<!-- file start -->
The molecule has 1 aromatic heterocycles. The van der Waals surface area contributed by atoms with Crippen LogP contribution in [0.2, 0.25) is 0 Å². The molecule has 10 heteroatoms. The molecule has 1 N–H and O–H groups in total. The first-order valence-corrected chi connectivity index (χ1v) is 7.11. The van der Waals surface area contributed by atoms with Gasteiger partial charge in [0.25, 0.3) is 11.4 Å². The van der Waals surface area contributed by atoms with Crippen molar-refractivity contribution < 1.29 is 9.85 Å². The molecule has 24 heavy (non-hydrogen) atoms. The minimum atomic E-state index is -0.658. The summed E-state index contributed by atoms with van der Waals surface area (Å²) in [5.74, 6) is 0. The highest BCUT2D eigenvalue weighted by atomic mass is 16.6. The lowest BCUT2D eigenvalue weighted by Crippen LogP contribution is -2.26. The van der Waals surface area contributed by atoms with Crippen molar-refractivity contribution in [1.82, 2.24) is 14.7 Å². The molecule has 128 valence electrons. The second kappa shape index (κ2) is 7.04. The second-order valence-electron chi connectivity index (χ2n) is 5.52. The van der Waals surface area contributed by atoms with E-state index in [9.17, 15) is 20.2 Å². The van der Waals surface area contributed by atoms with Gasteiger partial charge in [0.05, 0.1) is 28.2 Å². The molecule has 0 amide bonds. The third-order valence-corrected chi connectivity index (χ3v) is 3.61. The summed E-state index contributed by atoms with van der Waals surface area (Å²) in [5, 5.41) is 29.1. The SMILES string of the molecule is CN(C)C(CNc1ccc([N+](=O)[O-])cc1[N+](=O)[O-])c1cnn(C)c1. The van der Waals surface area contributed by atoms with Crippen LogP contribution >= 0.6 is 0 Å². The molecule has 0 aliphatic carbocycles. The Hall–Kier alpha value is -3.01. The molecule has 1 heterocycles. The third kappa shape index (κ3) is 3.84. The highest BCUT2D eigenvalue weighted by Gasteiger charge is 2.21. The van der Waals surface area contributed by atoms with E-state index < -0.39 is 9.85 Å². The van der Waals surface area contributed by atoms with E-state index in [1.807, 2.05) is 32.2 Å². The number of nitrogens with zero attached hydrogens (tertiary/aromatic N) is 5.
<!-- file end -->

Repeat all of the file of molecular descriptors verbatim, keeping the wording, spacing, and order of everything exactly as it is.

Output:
The molecule has 1 aromatic heterocycles. The van der Waals surface area contributed by atoms with Crippen LogP contribution in [0.2, 0.25) is 0 Å². The molecule has 10 heteroatoms. The molecule has 1 N–H and O–H groups in total. The first-order valence-corrected chi connectivity index (χ1v) is 7.11. The van der Waals surface area contributed by atoms with Gasteiger partial charge in [0.25, 0.3) is 11.4 Å². The van der Waals surface area contributed by atoms with Crippen molar-refractivity contribution < 1.29 is 9.85 Å². The molecule has 24 heavy (non-hydrogen) atoms. The minimum atomic E-state index is -0.658. The summed E-state index contributed by atoms with van der Waals surface area (Å²) in [5.74, 6) is 0. The highest BCUT2D eigenvalue weighted by atomic mass is 16.6. The lowest BCUT2D eigenvalue weighted by Crippen LogP contribution is -2.26. The van der Waals surface area contributed by atoms with Crippen molar-refractivity contribution in [1.82, 2.24) is 14.7 Å². The molecule has 128 valence electrons. The second kappa shape index (κ2) is 7.04. The second-order valence-electron chi connectivity index (χ2n) is 5.52. The van der Waals surface area contributed by atoms with E-state index in [9.17, 15) is 20.2 Å². The van der Waals surface area contributed by atoms with Gasteiger partial charge in [0.05, 0.1) is 28.2 Å². The molecule has 0 amide bonds. The third-order valence-corrected chi connectivity index (χ3v) is 3.61. The summed E-state index contributed by atoms with van der Waals surface area (Å²) in [5, 5.41) is 29.1. The SMILES string of the molecule is CN(C)C(CNc1ccc([N+](=O)[O-])cc1[N+](=O)[O-])c1cnn(C)c1. The van der Waals surface area contributed by atoms with Crippen LogP contribution >= 0.6 is 0 Å². The molecule has 0 aliphatic carbocycles. The Hall–Kier alpha value is -3.01. The molecule has 1 heterocycles. The third kappa shape index (κ3) is 3.84. The highest BCUT2D eigenvalue weighted by Gasteiger charge is 2.21. The van der Waals surface area contributed by atoms with E-state index < -0.39 is 9.85 Å². The van der Waals surface area contributed by atoms with E-state index in [1.807, 2.05) is 32.2 Å². The number of nitrogens with zero attached hydrogens (tertiary/aromatic N) is 5.